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As Big Marine Reserves Proliferate, a New Focus on Enforcement

Scientists and policymakers say it’s not enough to create huge marine protected areas – ocean reserves must effectively limit fishing and other human activities to avoid becoming ‘paper parks.’

Written by Matthew O. Berger Published on Read time Approx. 6 minutes
Rapu nui
Rapu Nui (Easter Island).Eric Lafforgue/Hemis

As progress is steadily being made toward the United Nations goal of setting aside 10 percent of the ocean as marine protected areas by 2020, scientists and conservationists are increasingly realizing that success needs to be about more than hitting a number.

“It isn’t just about measuring the coverage. It’s the coverage plus the quality,” said Lance Morgan, president of the Marine Conservation Institute, who attended the quadrennial International Marine Protected Areas Congress in Chile last week.

He says that view of marine protected areas (MPAs) was echoed throughout the conference, a theme other attendees picked up on as well.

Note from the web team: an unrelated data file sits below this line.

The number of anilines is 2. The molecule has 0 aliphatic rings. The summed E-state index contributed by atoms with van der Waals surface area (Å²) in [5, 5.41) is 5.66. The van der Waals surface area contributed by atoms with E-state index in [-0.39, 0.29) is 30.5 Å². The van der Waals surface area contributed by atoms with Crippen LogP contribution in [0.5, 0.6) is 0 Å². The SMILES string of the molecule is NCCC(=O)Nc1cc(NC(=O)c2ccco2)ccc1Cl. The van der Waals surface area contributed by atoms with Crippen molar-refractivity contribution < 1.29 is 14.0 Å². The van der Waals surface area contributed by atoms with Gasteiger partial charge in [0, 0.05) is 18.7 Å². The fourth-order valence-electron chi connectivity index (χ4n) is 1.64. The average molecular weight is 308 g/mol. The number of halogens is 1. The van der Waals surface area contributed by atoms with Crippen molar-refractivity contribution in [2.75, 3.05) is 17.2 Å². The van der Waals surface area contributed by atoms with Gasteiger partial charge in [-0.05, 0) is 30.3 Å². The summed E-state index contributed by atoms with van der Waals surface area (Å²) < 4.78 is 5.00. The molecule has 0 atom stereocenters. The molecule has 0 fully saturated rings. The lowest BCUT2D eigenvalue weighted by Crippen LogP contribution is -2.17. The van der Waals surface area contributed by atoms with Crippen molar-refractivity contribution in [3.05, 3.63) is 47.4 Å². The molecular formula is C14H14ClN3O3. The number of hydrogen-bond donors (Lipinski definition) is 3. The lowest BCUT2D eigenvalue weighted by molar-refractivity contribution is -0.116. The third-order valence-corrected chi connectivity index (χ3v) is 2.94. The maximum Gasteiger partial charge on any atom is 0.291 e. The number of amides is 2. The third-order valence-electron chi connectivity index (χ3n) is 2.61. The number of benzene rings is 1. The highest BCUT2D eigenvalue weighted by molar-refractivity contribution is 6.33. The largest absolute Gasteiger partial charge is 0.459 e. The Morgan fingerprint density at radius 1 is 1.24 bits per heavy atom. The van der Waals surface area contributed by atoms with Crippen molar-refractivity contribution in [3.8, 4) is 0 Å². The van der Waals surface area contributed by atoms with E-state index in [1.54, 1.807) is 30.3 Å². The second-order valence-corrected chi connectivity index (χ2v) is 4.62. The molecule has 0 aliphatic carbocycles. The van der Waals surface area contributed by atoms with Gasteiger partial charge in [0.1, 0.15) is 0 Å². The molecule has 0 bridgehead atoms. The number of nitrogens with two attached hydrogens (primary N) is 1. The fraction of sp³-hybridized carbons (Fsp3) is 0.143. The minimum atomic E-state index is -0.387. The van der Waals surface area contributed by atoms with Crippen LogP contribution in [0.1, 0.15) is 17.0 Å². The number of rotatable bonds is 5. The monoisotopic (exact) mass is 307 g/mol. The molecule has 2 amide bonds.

“We’ve really entered a new era of marine conservation, with large MPAs really dominating the global map,” Rebecca Gruby, an assistant professor at Colorado State University who heads the Human Dimensions of Large Marine Protected Areas project, said after returning from Chile. “There’s been this large and rapid increase in MPAs, but we need to go beyond spatial coverage in reaching these global conservation targets. We need to effectively manage these areas and make sure they’re equitable.”

A number of recent projects are trying to nail down what exactly a “quality” MPA looks like and how to develop one. Getting those best practices right could be the difference between protected areas that conserve species and boost fish stocks and ones that are just circles on a map, so-called “paper parks.”

Tubbataha Reef Natural Park in the Philippines. (Pierre Lobel/Biosphoto)